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The White House
For Immediate Release

ONDCP and SAMHSA Accepting Applications for $18.75 Million to Harness the Power of Drug Free Community Coalitions

WASHINGTON, DC—The White House Office of National Drug Control Policy (ONDCP), in partnership with the U.S. Department of Health and Human Services’ Substance Abuse and Mental Health Services Administration (SAMHSA), has announced the availability of new Drug Free Communities (DFC) Support Program funding. ONDCP expects to award approximately $18.75 million for 150 new competing grants support the efforts of community coalitions working to prevent and reduce substance use among youth. The deadline to submit DFC grantee applications is Friday, March 19, 2010.

The DFC Support Program is a collaborative Federal program sponsored by ONDCP and administered in partnership with SAMHSA. The program aims to establish and strengthen communities, private nonprofit agencies, and Federal, state, local, and tribal governments and entities to collaborate and support community-based efforts to prevent and reduce youth substance use. The DFC program was created in 1997 under the Drug Free Communities Act, and was reauthorized in 2001, and again in 2006. The latest reauthorization extends the DFC Program until 2012. The DFC Program provides grants of up to $125,000 per year for up to five years, with a 10-year maximum limit.

“The Drug Free Communities Program reflects the Obama Administration’s commitment to preventing youth substance abuse,” said Gil Kerlikowske, Director of National Drug Control Policy. “Community problems need community solutions, and when local leaders organize around their specific drug issues, we know they can make a difference in creating safer and healthier communities.”

“The Drug Free Communities Support Program is one of the great foundations of our efforts to prevent and reduce substance abuse throughout our Nation,” said SAMHSA Administrator, Pamela S. Hyde, J.D. “These new resources will strengthen and revitalize these community efforts and promote healthy, productive lives.”

The DFC Program aims to achieve two major goals:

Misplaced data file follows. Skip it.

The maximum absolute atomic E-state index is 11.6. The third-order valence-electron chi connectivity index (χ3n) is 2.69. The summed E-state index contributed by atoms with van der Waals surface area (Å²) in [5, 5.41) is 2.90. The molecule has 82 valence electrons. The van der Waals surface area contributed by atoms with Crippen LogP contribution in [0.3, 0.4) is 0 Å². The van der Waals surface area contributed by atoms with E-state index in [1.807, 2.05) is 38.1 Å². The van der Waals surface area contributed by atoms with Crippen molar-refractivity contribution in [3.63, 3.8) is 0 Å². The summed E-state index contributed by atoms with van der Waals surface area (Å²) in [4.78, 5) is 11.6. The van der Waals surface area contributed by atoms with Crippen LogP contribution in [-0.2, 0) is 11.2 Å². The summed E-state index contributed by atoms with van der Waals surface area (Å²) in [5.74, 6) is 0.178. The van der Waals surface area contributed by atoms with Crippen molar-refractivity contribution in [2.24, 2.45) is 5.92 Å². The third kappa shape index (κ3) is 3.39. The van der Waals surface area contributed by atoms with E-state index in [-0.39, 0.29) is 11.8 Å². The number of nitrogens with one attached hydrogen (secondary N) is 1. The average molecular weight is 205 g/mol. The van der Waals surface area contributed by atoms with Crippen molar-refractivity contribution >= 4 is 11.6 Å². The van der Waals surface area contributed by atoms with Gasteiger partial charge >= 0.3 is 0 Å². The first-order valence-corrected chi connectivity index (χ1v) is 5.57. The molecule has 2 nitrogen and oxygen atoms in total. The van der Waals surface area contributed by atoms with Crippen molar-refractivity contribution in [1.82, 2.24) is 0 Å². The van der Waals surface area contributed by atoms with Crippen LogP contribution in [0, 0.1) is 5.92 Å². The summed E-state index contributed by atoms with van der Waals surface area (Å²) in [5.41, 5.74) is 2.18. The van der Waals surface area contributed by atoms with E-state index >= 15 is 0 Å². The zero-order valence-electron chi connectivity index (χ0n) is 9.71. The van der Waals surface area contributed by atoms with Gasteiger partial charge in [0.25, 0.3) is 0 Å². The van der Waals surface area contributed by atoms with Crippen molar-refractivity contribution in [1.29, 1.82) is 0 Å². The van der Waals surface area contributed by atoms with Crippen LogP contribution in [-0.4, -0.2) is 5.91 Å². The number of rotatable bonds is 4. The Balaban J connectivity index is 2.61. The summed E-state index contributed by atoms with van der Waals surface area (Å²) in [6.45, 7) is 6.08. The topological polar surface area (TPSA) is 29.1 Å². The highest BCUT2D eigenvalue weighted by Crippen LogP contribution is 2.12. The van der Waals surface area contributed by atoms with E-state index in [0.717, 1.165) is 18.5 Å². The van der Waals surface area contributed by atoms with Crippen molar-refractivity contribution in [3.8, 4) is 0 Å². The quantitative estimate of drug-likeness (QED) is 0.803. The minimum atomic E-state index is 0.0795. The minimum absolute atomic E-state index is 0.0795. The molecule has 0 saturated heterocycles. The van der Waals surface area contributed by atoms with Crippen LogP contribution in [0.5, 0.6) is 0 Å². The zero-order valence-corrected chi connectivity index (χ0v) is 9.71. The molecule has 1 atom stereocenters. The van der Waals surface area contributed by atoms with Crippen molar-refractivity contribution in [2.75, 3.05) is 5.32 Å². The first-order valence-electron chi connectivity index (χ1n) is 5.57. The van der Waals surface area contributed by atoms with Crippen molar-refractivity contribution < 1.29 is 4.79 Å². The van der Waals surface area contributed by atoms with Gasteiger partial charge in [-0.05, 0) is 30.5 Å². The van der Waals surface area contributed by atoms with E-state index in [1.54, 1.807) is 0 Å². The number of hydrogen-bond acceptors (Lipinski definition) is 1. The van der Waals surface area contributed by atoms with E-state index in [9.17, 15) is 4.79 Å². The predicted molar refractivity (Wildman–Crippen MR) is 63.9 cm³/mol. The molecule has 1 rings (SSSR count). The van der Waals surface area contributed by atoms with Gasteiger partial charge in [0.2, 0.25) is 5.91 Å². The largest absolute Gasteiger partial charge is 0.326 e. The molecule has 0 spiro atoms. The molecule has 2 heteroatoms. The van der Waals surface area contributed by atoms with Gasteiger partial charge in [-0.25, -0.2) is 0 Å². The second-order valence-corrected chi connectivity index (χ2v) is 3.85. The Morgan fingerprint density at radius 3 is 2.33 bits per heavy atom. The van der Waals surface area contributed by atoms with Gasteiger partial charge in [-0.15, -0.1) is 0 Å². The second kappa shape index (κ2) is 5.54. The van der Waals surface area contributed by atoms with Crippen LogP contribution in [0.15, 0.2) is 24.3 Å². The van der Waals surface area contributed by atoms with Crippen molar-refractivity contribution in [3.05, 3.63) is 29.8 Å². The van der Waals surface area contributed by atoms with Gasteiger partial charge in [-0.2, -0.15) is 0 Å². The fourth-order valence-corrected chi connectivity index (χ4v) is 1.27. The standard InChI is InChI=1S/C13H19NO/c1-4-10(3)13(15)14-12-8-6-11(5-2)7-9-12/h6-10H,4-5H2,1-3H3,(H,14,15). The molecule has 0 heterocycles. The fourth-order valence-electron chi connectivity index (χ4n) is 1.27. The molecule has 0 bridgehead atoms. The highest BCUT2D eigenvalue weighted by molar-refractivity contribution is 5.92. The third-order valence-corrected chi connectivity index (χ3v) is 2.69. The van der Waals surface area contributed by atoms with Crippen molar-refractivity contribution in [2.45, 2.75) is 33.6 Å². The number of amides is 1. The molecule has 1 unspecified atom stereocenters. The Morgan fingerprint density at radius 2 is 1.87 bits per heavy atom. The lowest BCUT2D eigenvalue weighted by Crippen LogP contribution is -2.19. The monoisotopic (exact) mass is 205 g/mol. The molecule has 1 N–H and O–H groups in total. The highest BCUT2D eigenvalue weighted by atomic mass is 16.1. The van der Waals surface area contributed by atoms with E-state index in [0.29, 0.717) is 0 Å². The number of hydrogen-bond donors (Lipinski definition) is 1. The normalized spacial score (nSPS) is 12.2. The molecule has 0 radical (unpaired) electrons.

• Establish and strengthen collaboration among communities; public and private nonprofit agencies; and Federal, State, local, and tribal governments to support the efforts of community anti-drug coalitions
  • Reduce substance abuse among youth and, over time, reduce substance abuse among adults by addressing a range of risk and protective factors that impact substance abuse

In order to assist potential Drug Free Communities Support Program applicants through the grant process, ONDCP, in partnership with SAMHSA, has scheduled three live application workshops in the following cities:

  • January 26: Fort Worth, Texas
  • January 28: Salt Lake City, Utah
  • February 12: National Harbor, Maryland

At the Salt Lake City and National Harbor sites, Native American/American Indian Support Sessions are also being held. All workshops are free and open to the public. Applicants do not have to attend a workshop in order to apply for a grant. To register, visit addition to these live workshops, ONDCP will post an online workshop and PowerPoint slides on by January 27, 2010.

WHO CAN APPLY: Community-based coalitions that are focused on addressing youth substance use and meet all of the DFC eligibility requirements.

HOW TO APPLY: In order to be considered for funding, applicants must use the Application for Federal Assistance Form PHS 5161-1 available at and must follow all application submission and formatting requirements by the application deadline. For more information on how to apply, visit

APPLICATION DUE DATE: All applications are due by March 19, 2010.

ADDITIONAL INFORMATION: Applicants with questions about program issues should contact Olivia Shockey, Public Health Advisor, CSAP at 240-276-1270 or by email at; or Barbara Orlando, Grants Management Specialist, Office of Program Services at 240-276-1422, or by email at

For information on DFC and upcoming application workshops, visit the Program’s Web site at